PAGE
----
Since this non-story is beginning to affect our inboxes, I thought I'd better take a second and point out something about it: it just isn't so. The report that touched off this story refers only to the 3.2GHz version of the Pentium 4 Extreme Edition, which has been supplanted by the 3.4GHz flavor. The Pentium 4 EE 3.4GHz should be no stranger. We reviewed the Socket 478 variant of the P4 EE 3.4GHz two times in conjuction with other product launches, and we most recently reviewed the LGA775 version of the 3.4GHz EE alongside Intel's new PCI Express chipsets. This newest Extreme Edition chip is only now beginning to trickle out on to the market, some say.
Intel's move to cancel the P4 EE at 3.2GHz is no different than AMD's decision to discontinue the Athlon 64 FX-51 once the FX-53 came along. Maintaining multiple speed grades of this flagship "image product" makes little sense, especially when top-rung desktop parts like the Pentium 4 "Prescott" 3.6GHz and Athlon 64 3800+ offer performance similar to the older revs of said flagship parts. Heck, I'd half expect Intel to drop the Socket 478 version of the P4 3.4GHz EE before too long, since the 925X Express chipset is the obvious new choice for an "image" platform.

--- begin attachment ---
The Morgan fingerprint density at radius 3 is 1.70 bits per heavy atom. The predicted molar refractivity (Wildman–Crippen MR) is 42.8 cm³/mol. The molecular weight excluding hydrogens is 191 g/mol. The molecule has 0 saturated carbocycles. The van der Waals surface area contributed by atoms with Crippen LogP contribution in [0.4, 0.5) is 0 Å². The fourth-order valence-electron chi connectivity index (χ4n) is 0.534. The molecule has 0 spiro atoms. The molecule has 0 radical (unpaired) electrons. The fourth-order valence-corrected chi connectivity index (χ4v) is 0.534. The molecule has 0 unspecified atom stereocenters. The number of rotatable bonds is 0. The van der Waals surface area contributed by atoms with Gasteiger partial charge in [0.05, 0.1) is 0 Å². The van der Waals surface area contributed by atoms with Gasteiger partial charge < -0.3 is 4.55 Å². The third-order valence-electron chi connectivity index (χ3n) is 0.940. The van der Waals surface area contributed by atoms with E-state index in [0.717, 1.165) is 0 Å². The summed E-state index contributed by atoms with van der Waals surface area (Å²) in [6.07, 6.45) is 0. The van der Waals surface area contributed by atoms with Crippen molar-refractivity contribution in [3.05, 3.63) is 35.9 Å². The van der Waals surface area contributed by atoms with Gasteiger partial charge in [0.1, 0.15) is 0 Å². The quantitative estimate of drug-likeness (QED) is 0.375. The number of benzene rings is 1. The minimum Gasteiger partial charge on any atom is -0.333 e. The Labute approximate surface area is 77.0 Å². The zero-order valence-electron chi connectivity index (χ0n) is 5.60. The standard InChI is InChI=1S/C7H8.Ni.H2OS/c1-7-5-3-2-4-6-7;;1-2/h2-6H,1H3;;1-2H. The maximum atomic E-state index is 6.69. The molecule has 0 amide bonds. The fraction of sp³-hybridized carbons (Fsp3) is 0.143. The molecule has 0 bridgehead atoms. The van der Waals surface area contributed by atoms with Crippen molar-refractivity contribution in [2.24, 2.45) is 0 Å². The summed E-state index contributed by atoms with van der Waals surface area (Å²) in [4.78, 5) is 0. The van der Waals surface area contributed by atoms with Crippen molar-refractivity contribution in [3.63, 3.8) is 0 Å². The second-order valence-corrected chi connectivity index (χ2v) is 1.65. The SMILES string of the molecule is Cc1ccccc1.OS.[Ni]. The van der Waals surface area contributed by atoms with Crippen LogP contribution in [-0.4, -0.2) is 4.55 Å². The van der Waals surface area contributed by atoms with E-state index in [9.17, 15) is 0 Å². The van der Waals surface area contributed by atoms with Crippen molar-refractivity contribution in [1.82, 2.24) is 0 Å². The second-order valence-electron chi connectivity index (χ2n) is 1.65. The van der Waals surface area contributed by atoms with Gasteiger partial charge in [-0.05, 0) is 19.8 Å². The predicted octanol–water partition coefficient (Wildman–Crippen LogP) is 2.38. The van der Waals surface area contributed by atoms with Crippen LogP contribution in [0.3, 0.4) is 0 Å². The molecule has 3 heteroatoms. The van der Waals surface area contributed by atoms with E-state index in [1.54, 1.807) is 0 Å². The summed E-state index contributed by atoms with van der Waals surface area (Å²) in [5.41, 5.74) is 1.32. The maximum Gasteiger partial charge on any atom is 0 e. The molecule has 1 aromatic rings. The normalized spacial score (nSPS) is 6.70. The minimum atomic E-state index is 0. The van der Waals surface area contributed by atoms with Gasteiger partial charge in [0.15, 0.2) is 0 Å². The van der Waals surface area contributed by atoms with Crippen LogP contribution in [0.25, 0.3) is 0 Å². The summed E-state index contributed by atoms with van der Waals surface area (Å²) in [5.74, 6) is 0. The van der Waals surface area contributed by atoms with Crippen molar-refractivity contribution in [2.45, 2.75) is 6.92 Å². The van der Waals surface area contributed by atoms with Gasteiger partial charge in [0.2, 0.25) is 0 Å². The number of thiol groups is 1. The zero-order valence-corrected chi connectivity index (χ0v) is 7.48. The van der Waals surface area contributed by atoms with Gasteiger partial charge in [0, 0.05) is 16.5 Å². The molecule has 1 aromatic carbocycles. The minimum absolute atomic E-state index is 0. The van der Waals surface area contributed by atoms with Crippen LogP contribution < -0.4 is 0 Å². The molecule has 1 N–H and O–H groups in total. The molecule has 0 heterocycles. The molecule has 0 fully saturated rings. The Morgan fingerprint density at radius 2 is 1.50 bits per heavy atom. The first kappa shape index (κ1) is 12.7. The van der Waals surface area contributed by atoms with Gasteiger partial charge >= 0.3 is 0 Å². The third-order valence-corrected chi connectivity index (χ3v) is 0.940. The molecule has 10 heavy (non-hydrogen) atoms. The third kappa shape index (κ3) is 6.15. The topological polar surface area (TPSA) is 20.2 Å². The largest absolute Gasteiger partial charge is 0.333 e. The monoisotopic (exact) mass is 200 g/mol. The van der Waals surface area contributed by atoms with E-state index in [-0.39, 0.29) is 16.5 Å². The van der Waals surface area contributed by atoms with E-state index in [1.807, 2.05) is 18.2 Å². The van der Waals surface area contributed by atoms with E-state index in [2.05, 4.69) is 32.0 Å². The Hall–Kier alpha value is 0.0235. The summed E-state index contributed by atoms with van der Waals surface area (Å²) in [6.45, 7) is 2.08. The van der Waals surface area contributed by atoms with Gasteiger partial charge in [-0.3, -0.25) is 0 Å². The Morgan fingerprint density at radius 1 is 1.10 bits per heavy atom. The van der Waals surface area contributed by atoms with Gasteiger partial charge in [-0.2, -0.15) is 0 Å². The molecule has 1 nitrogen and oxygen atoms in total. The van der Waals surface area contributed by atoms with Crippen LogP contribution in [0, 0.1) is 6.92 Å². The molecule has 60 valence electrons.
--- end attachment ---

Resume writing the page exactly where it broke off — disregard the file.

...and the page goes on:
Not that we've heard any news to that effect, let me be clear.
We have, in the past, questioned Intel's commitment to the Extreme Edition product and concept, but Intel has backed up its iffy initial introduction of the EE as a means of not being embarrassed by the Athlon 64 FX-51 with new product variants and longer term support. Indeed, with Prescott's lukewarm performance and the spotty availability of higher frequency parts, Intel needs a speedy flagship part now more than ever.